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Tanzania is a peaceful nation of more than 120 ethnic tribes with varying languages, beliefs and cultures all united with the national language Kiswahili. Within its borders Tanzania encompasses the continent’s largest and deepest lakes, the highest mountain and the source of the River Nile.

Here you can discover the wild romantic Africa of your dreams. The land of wide open spaces abundant with wildlife, history dating back to the evolution of man, beautiful sandy beaches and warm and hospitable people, Tanzania is a land waiting to be discovered.

Tanzania has a long history of human habitation stretching back to our most distant ancestors. The so-called “Bantu migrations”, occurring between 3,000 to 5,000 years ago, brought agricultural and pastoral knowledge to the area as competing groups spread over the country in search of fertile soil and plentiful grazing for their herds.

European missionaries and explorers mapped the interior of the country by following well-worn caravan routes, including Burton and Speke who in 1857 journeyed to find the source of the Nile. Traditional ways of life remained largely intact until the arrival of German colonizers in the late 19th century.

On the Swahili Coast, Indian Ocean trade began as early as 400BCE between Greece and Azania, as the area was commonly known. Around the 4th century AD, coastal towns and trading settlements attracted Bantu-speaking peoples from the African hinterland. They settled around mercantile areas and often facilitated trading with the Arabs and Persians, who bartered for slaves, gold, ivory, and spices, sailing north with the monsoon wind.

Between the 13th and 15th centuries, the settlements of Kilwa Kisiwani and the Zanzibar Archipelago reached their peak, with a highly cosmopolitan population of Indian, Arab and African merchants trading in luxury goods that reached as far as China. The completion of Portuguese domination in 1525 meant that trade, for a short time, was lessened, but rival Omani Arab influences soon took control of the caravan routes and regained complete control of the islands, even going so far as to make Zanzibar the capital of Oman in the 1840s.

In the late 19th century, British influence in the Zanzibar Archipelago, in contrast to German influence on the Tanzanian mainland, slowly suppressed the slave trade and brought the area under the influence of the Empire. Local rebellions in German East Africa, most notably the Maji Maji rebellion from 1905 to 1907, slowly weakened the colonizer’s grip on the nation and at the end of the First World War Germany ceded Tanganyika to English administration. Under the leadership of Julius Nyerere of TANU, popularly referred to as Mwalimu, or “teacher,” Tanganyika achieved full independence in 1962. Meanwhile, a violent revolution in Zanzibar ousted the Omani sultancy and established a one-party state under the Afro-Shirazi Party in 1963. A year later, the United Republic of Tanzania was formed, unifying the Tanganyika mainland with the semi-autonomous islands of the Zanzibar Archipelago, and merging TANU and the ASP to form CCM, Chama cha Mapinduzi, the Party of the Revolution which rules Tanzania to the present day.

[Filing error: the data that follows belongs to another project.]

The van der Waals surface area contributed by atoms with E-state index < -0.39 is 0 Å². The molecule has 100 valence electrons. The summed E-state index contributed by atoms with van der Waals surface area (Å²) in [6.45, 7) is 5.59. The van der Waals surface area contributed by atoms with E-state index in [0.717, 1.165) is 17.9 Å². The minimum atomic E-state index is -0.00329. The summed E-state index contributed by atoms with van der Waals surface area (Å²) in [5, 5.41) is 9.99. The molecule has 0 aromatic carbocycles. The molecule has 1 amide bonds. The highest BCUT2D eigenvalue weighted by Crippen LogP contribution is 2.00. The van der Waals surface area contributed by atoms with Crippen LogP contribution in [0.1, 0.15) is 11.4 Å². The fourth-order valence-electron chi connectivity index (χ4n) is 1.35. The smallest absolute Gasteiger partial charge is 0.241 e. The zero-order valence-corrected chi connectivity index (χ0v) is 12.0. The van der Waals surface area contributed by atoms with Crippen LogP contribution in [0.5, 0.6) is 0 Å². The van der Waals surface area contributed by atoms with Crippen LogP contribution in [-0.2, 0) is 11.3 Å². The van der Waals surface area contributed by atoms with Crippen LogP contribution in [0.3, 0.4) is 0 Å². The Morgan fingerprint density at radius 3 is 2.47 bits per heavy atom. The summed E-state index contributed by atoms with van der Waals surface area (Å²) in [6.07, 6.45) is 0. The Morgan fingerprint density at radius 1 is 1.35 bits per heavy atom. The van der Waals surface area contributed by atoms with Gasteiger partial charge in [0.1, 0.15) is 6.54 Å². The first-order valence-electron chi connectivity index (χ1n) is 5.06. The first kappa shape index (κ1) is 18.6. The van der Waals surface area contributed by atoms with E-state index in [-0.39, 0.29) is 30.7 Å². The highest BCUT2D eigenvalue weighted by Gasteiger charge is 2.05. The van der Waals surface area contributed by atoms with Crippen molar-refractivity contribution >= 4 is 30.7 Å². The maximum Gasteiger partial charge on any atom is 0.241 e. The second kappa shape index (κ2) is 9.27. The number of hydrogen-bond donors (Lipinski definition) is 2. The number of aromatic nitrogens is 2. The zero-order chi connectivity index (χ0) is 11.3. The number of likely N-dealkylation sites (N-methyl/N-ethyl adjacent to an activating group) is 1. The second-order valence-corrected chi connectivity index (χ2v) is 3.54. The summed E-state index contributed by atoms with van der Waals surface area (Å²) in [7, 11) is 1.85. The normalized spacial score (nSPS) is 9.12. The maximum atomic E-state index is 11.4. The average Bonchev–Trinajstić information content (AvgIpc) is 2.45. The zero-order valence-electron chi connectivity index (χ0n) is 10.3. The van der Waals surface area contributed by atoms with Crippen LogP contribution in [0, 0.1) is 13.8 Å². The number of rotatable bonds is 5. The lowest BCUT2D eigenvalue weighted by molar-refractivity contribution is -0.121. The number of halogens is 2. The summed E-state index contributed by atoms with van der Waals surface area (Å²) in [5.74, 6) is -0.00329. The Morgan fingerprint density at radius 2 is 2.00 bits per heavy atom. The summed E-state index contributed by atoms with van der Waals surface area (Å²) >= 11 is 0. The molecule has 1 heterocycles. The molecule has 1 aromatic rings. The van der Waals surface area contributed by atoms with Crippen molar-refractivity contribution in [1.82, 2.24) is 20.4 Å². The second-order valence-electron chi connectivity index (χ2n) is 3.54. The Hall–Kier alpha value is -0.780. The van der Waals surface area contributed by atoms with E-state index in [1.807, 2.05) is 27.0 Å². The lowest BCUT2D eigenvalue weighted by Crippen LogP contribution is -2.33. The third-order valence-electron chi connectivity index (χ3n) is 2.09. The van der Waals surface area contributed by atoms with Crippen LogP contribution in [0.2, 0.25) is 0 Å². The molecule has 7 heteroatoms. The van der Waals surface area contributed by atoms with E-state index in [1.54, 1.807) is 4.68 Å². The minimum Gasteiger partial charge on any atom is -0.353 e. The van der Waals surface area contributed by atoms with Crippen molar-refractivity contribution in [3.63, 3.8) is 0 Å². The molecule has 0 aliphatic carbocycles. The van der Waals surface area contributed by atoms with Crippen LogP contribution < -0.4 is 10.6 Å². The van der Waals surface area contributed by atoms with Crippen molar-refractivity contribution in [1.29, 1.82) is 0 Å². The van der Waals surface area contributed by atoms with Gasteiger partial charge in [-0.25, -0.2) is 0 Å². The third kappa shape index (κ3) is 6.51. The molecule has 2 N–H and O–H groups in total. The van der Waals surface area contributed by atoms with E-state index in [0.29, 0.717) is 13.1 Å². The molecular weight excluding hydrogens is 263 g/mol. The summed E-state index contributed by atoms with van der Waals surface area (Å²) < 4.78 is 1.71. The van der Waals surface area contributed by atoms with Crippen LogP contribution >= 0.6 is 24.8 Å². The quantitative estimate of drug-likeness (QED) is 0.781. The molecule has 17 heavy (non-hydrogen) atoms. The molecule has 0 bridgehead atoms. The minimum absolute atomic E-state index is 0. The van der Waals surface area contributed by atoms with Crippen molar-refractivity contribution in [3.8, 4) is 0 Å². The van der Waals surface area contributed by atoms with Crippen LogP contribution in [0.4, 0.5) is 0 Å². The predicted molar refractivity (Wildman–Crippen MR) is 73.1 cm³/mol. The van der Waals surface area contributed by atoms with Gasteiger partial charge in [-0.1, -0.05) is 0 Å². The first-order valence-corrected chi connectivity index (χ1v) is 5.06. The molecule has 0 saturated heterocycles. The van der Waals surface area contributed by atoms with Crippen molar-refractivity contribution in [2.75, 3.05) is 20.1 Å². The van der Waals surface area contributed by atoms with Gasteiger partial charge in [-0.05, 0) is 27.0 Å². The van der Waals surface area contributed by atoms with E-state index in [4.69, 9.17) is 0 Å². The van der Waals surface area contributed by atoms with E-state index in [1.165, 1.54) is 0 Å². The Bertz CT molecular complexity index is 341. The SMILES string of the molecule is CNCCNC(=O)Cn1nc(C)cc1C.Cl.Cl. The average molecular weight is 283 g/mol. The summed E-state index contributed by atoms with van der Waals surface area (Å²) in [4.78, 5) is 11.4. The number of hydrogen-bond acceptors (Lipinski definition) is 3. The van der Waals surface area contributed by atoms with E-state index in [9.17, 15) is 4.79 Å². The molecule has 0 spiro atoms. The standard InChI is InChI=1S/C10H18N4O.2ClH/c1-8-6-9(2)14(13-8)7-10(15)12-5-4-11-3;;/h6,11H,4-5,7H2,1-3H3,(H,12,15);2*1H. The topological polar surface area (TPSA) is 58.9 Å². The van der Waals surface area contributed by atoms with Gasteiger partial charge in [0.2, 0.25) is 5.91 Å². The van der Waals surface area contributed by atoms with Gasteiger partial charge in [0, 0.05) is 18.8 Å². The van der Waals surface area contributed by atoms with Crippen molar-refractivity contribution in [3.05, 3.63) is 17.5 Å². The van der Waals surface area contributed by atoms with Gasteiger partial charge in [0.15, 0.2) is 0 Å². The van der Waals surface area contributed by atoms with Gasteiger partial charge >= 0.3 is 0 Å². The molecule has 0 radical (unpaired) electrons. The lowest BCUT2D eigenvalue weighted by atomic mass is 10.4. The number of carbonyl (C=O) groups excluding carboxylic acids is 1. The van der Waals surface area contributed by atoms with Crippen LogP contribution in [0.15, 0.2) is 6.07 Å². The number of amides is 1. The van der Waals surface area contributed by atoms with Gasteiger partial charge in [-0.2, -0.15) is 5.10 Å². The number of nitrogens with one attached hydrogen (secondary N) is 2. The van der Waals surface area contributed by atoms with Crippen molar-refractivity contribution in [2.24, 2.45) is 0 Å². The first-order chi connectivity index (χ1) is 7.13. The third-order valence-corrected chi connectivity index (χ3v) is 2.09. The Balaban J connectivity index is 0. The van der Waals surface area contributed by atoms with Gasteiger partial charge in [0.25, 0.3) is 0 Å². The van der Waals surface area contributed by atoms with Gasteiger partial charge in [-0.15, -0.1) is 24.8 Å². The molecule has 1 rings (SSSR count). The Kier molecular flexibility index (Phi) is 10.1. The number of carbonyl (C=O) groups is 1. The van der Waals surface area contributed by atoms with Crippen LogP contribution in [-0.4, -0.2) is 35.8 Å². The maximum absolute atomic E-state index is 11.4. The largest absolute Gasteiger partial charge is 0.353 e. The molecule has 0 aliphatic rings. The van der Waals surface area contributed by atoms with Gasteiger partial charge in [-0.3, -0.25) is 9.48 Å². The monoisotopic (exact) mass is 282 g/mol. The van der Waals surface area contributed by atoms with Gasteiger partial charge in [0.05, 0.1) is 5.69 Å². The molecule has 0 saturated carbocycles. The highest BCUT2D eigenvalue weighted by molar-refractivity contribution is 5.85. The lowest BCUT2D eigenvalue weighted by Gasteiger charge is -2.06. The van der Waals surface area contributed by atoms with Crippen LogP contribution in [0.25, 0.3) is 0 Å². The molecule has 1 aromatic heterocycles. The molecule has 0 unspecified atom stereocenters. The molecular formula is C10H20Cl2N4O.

Dar es Salaam

Dar es Salaam is Tanzania’s largest city and its economic capital. Located in a bay off the Indian Ocean coast, the city has grown in economic importance to become a prosperous centre in the East African region. Its bustling harbour is the main port in Tanzania and its industrial area produces products for export and use throughout the country. Government offices all have a important base in Dar es Salaam, and diplomatic missions and non-governmental organizations in the country all have a presence in this bustling urban city.


Located in the northern highlands of Tanzania, beneath the twin peaks of Mt Meru and Mt Kilimanjaro, Arusha is the safari capital of the country. Guests embarking on the popular northern safari circuit all stop in the “Geneva of Africa” to prepare for their journeys into the African bush. From its two-lane streets, the dramatic crater of Mt Meru stands over the town like a majestic sentinel, its crater strewn with thick clouds, its slopes dark with verdant forest. Arusha’s ideal location near the major national parks and its highland setting make it a peaceful idyll of relaxation before the start of an exciting journey.

Zanzibar Stone Town

Zanzibar’s old quarter, also known as Zanzibar Town, is a fascinating maze of narrow streets and alleyways which lead past numerous old houses and mosques, ornate palaces, shops and bazaars. Many buildings in Stone Town date from the 19th-century slave boom. Highlights include the House of Wonders, the Palace Museum and the seafront fish market in Forodhani Gardens. The town is situated along the waterfront, and has a number of cafes and restaurants that overlook the sea and magnificent sunsets.